BENNINGTON — Whether you're looking for a New Year's resolution to get off the couch, a way to rebound after a rough break-up, or maybe it's time for a new fitness challenge; training for a race might be the answer for how to kick off 2016 the right way.
There are hundreds of "Couch to 5K" plans across internet platforms, but one issue with virtual training is the lack of in-your-face motivation. Training alone puts all the blame and guilt on the individual if a workout is skipped for watching "Dancing With The Stars" instead. Local running/walking coach and owner of Optionz Health and Fitness, Andrea Malinowski, takes women's running and walking goals to the next level with her Train for More (TFM) program.
The group's most recent event, the Jingle Bell 5K run/walk, benefitted the Arthritis Foundation in Halfmoon, N.Y., on Dec. 5. Additionally, "Help the Hungry Holiday 5K/10K" run/walk was held on Dec. 13 to receive donations for "His Pantry" at the Church of Sacred Heart St. Francis, as well as $100 in cash donations.
"Our group is all about paying it forward and helping those in our community," Malinowski said.
In November, Malinowski donated $100 to BROC-Community Action in Southwestern Vermont through a Small Business Saturday to Giving Tuesday promotion, and $5 from every training group's registration went to charity.
TFM offers training groups at a variety of levels and prices that include a 5K (3.1 miles) for $35, 10K (6.2 miles) for $45, half marathon (13.1 miles) for $55, and full marathon (26.2 miles) for $65.
As a part of being certified through Road Runners Club of America, Malinowski provides a written training plan to each trainee, they meet mid-week and once per weekend and train together as a group.
"The camaraderie and group support is key to each person's success. Many would not continue training if they were doing it alone," she said in an email. "Through their training though, I do offer training advice and support via email as well as in person."
As important as practicing running is, practicing other exercises and a balanced diet is crucial to achieving wellness goals. A 10-, 12-, or 16-week training plan is designed for each participant, Malinowski said.
"Cross-training (exercise other than running) is recommended but it's up to each person to determine what best fits their schedule and lifestyle," she explained. "I do not offer specific meal suggestions as I am not a registered dietitian, but advice for pre-run and post-run nutritional requirements is reviewed."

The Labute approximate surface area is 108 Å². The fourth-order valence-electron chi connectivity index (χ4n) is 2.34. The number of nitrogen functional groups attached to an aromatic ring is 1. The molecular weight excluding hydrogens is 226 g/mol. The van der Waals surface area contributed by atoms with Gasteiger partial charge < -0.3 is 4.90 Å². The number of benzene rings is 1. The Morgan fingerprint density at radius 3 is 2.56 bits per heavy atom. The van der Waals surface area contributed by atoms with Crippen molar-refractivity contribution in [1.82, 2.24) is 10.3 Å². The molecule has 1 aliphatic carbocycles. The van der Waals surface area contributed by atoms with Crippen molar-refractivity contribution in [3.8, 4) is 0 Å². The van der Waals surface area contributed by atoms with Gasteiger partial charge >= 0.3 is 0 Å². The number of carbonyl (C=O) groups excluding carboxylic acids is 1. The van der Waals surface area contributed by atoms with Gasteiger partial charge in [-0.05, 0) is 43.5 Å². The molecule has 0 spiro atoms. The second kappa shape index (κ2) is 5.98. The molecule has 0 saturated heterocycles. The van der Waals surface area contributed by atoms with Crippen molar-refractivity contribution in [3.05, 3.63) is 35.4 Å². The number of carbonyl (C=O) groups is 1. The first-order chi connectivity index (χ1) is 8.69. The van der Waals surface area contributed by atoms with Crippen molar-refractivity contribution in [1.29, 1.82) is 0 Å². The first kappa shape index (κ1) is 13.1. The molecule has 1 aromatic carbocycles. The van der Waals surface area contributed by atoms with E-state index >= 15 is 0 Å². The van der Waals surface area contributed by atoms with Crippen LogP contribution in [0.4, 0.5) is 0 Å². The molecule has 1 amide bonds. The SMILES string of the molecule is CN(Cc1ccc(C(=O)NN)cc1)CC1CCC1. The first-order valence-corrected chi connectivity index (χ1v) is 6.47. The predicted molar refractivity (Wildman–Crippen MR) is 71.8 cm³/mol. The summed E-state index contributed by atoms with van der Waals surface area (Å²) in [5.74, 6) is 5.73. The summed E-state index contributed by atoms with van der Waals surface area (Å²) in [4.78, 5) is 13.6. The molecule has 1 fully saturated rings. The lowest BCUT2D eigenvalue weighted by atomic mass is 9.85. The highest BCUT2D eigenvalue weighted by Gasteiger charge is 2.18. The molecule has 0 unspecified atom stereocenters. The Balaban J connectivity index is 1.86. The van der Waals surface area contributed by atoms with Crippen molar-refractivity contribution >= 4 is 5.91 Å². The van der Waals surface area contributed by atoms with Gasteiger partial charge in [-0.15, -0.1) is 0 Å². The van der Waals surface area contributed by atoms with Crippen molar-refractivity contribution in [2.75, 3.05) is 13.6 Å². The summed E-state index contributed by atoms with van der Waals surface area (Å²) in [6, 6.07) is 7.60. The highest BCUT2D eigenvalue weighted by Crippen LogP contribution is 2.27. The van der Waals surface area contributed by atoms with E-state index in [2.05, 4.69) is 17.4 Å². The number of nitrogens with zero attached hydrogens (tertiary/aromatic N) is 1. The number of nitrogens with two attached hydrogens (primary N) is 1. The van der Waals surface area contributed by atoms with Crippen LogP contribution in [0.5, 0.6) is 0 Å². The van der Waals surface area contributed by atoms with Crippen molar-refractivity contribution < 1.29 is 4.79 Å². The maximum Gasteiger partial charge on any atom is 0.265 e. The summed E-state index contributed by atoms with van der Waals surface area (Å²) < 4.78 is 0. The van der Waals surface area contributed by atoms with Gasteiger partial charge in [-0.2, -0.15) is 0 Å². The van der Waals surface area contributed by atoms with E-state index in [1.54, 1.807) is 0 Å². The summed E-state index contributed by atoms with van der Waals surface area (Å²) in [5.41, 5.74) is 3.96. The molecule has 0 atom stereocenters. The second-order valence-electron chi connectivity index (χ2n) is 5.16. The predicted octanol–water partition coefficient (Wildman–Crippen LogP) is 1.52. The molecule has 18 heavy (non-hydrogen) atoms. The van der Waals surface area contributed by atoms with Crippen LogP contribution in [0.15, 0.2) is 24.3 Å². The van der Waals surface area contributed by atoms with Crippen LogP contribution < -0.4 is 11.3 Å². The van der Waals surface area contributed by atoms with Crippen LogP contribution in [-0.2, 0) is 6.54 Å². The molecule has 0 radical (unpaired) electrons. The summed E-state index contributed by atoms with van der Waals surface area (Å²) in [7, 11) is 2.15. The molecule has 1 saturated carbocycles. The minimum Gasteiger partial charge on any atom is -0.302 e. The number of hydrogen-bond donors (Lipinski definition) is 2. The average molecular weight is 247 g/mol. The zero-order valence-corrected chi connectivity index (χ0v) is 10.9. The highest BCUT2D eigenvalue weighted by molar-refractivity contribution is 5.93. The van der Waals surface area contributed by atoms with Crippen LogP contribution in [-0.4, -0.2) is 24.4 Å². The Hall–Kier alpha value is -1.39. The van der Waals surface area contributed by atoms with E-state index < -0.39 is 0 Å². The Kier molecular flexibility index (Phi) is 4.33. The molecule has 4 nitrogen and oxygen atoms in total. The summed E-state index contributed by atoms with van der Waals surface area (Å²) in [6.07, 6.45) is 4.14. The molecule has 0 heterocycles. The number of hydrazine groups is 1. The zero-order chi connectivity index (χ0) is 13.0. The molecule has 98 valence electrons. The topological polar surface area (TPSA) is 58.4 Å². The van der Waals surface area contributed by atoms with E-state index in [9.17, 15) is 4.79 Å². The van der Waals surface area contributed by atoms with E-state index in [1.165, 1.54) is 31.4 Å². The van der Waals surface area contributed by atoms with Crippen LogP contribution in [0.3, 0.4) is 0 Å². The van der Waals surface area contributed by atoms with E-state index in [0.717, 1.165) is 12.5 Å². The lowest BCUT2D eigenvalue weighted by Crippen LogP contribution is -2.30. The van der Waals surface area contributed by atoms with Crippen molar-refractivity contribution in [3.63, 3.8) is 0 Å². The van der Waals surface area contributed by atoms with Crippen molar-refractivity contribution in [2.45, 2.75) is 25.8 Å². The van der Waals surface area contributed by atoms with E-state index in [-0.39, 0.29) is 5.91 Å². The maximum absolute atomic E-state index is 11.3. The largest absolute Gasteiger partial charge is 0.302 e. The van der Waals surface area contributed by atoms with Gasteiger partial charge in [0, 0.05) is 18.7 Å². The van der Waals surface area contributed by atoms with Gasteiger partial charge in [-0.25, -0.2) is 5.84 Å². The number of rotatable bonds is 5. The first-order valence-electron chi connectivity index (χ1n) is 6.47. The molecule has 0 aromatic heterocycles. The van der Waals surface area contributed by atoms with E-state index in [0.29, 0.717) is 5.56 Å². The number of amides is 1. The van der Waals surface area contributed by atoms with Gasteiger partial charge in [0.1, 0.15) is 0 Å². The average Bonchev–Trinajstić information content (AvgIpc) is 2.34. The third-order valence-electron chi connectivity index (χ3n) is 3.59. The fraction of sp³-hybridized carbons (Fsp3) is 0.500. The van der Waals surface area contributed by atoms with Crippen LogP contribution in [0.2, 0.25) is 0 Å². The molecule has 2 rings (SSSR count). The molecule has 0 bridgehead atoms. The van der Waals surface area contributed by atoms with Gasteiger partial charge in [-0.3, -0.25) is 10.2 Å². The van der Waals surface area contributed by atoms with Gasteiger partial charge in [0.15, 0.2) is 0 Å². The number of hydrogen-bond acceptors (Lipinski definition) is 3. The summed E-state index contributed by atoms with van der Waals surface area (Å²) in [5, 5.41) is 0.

TFM's primary focus is the connections made between participants, which results in motivation and support.
"The unique thing about TFM versus an on-line app is the group support and encouragement we offer," she said. "Anyone can download an app, but the friendships and family we've created is second to none!"
The training program was founded in 2008 by Lynn Grieger in Manchester who started a women's training group for the "More Half Marathon" in New York City. Eventually it was expanded to full marathons, and once Grieger moved to Arizona, leadership was switched over to a group member, and then Malinowski.
In 2015, 235 women were enrolled in training programs with eight different groups working toward 5K to marathon distances, while 170 were a part of TFM. This year, there will be nine training groups offered.
More than often, races participated in by TFM members benefit a charity, as most large road races do recently. Malinowski likes to stay local when deciding on races and the charity linked to its outcome.
"Looking for a race to benefit a charity or a non-profit group is important to us. I will look to see what is being offered locally for races and pick an organization to help," she said. "Our February 5K goal race will benefit a Relay for Life Team while the Spring 5K, 'Go the Distance' will benefit the Peer Support Programs of United Counseling Service."
There are training groups beginning in January and February of 2016. For more information contact Team Coach, Andrea Malinowski, at email@example.com or call 802-379-5468.